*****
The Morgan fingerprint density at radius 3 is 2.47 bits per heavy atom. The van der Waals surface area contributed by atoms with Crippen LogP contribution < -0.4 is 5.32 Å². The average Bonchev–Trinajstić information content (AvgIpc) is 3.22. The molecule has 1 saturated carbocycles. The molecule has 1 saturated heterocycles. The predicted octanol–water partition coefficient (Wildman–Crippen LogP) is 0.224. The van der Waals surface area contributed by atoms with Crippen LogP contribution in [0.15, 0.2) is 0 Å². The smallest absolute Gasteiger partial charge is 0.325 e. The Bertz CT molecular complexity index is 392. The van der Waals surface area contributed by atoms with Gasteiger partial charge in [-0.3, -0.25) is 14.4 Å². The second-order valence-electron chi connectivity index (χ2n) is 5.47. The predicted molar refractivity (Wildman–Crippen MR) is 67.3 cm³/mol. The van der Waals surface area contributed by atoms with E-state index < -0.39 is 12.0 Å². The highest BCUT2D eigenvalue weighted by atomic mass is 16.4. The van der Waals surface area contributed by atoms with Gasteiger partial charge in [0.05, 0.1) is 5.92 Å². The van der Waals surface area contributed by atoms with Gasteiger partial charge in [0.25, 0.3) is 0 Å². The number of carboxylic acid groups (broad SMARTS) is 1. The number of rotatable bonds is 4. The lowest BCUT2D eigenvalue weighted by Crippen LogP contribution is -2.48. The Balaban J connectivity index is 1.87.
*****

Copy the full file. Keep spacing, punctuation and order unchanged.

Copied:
The Morgan fingerprint density at radius 3 is 2.47 bits per heavy atom. The van der Waals surface area contributed by atoms with Crippen LogP contribution < -0.4 is 5.32 Å². The average Bonchev–Trinajstić information content (AvgIpc) is 3.22. The molecule has 1 saturated carbocycles. The molecule has 1 saturated heterocycles. The predicted octanol–water partition coefficient (Wildman–Crippen LogP) is 0.224. The van der Waals surface area contributed by atoms with Crippen LogP contribution in [0.15, 0.2) is 0 Å². The smallest absolute Gasteiger partial charge is 0.325 e. The Bertz CT molecular complexity index is 392. The van der Waals surface area contributed by atoms with Gasteiger partial charge in [-0.3, -0.25) is 14.4 Å². The second-order valence-electron chi connectivity index (χ2n) is 5.47. The predicted molar refractivity (Wildman–Crippen MR) is 67.3 cm³/mol. The van der Waals surface area contributed by atoms with E-state index < -0.39 is 12.0 Å². The highest BCUT2D eigenvalue weighted by atomic mass is 16.4. The van der Waals surface area contributed by atoms with Gasteiger partial charge in [0.05, 0.1) is 5.92 Å². The van der Waals surface area contributed by atoms with Gasteiger partial charge in [0.25, 0.3) is 0 Å². The number of carboxylic acid groups (broad SMARTS) is 1. The number of rotatable bonds is 4. The lowest BCUT2D eigenvalue weighted by Crippen LogP contribution is -2.48. The Balaban J connectivity index is 1.87.